My summer reading list
Carlton bookseller Britt Munro shares what’s on her summer reading list – poetry, philosophy, fiction and more.
South and West by Joan Didion
I’ve recently started this book – a collection of notes taken by Didion on her trip through the American South in the summer of 1970. Her ability to conjure a wrenching picture through small, seemingly casual detail is as acute as ever, and her knowledge of history saturates the present that she writes of. I suspect it is this intuitive understanding of death, change and decay that allows her to feel out the uneasiness of the times (an uneasiness that permeates all of her work). The portrait she paints is not of the world as she sees it, but rather, of the world as she sees it trying to be. A powerful read.
The Half-finished Heaven by Tomas Tranströmer (translated by Robert Bly)
This isn’t the first time I have read this collection by the great Swedish poet, and it won’t be the last. I like to keep this book near for when life speeds up and I need to suspend time for a moment, living purely through the richness of my senses and imagination. The Cinnamon Peeler: Selected Poems by Michael Ondaatje was my favourite volume of poetry for a long time before I stumbled across this one, and both are collections that I find myself coming back to again and again.
The Smell of Other People’s Houses by Bonnie-sue Hitchcock
This YA novel has been recommended to me by several colleagues as an incredibly powerful and moving debut, for adults as well as teens. Set in Alaska in the seventies, it is told from the perspective of four different teens, and explores themes of racism, abuse and intergenerational trauma. Hitchcock is a fourth generation Alaskan with a deep love for the landscape and communities she grew up in, and her spare, haunting prose conjures a world you can taste and touch.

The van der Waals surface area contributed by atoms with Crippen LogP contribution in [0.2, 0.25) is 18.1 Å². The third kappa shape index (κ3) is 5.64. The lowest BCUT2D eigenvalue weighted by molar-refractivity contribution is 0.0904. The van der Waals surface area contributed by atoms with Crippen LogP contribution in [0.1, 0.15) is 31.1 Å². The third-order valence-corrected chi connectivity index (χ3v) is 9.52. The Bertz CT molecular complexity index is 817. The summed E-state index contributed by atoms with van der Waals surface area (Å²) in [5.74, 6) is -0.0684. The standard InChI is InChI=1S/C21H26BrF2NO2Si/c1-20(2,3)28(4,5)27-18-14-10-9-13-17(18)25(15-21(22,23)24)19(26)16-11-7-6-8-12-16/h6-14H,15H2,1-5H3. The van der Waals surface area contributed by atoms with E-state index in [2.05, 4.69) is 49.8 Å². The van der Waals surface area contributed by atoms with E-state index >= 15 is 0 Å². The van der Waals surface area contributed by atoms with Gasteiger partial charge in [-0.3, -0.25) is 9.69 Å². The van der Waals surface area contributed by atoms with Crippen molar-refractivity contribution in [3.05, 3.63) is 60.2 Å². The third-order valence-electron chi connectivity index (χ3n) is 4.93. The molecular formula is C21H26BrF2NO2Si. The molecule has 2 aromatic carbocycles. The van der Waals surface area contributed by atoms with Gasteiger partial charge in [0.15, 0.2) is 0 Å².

Forest Dark by Nicole Krauss
I have been DYING to read Kraus’s new novel – it teases me from the shelf every time I’m at work in our Carlton store. The History of Love was one of my favourite books ever (I said it), and I really cherish everything Kraus writes. Her writing is full of spirit and warmth; her characters are achingly vulnerable without a trace of sentimentality. I can’t wait for this one.
Precarious Life by Judith Butler
I’ve been reading this book over the past while and have just reached the final essay. Anyone who feels intimidated by Butler – or really, anyone at all – should give this a go. It is written in a spare, direct style and approaches some potent and unexpectedly moving ideas. Beneath her examination of mourning and violence (Who do we mourn? Whose lives do we consider grievable?) lies a deeper exploration of human subjectivity. In what ways are we beyond ourselves, outside ourselves, dependent on others for the very terms that give us meaning? In what ways might we be dispossessed by grief, and by loss, and what does this reveal about us?
Go Tell It on The Mountain by James Baldwin
This is Baldwin’s first and most autobiographical novel. It explores his relationship with his father, and in his own words was ‘what I had to write about before I could write anything else’. If you have not yet read any of Baldwin’s novels, I urge you to pick one up, particularly Another Country or Giovanni’s Room. I also highly recommend his collection of essays Notes of a Native Son, or any of his non-fiction. Baldwin is one of the most deeply insightful and honest thinkers I have encountered, and his writing will change you.
On Race by George Yancy
Yancy is a writer and professor at Emory University, US, and this book comprises a collection of in-depth interviews around race that he conducted throughout 2016. He spoke to thinkers such as bell hooks, Patricia Hill Collins, Charles W. Mills, Paul Gilroy, Linda Martín Alcoff and Kwame Anthony Appiah. Butler also makes an appearance here, as does Chomsky. Yancy’s warm, conversational manner, his generosity of spirit and his refusal to shy away from the difficult questions makes for a series of fascinating and moving interviews. On Race also a great entry point into Yancy’s work, which is only more brilliant and challenging the further you get into it.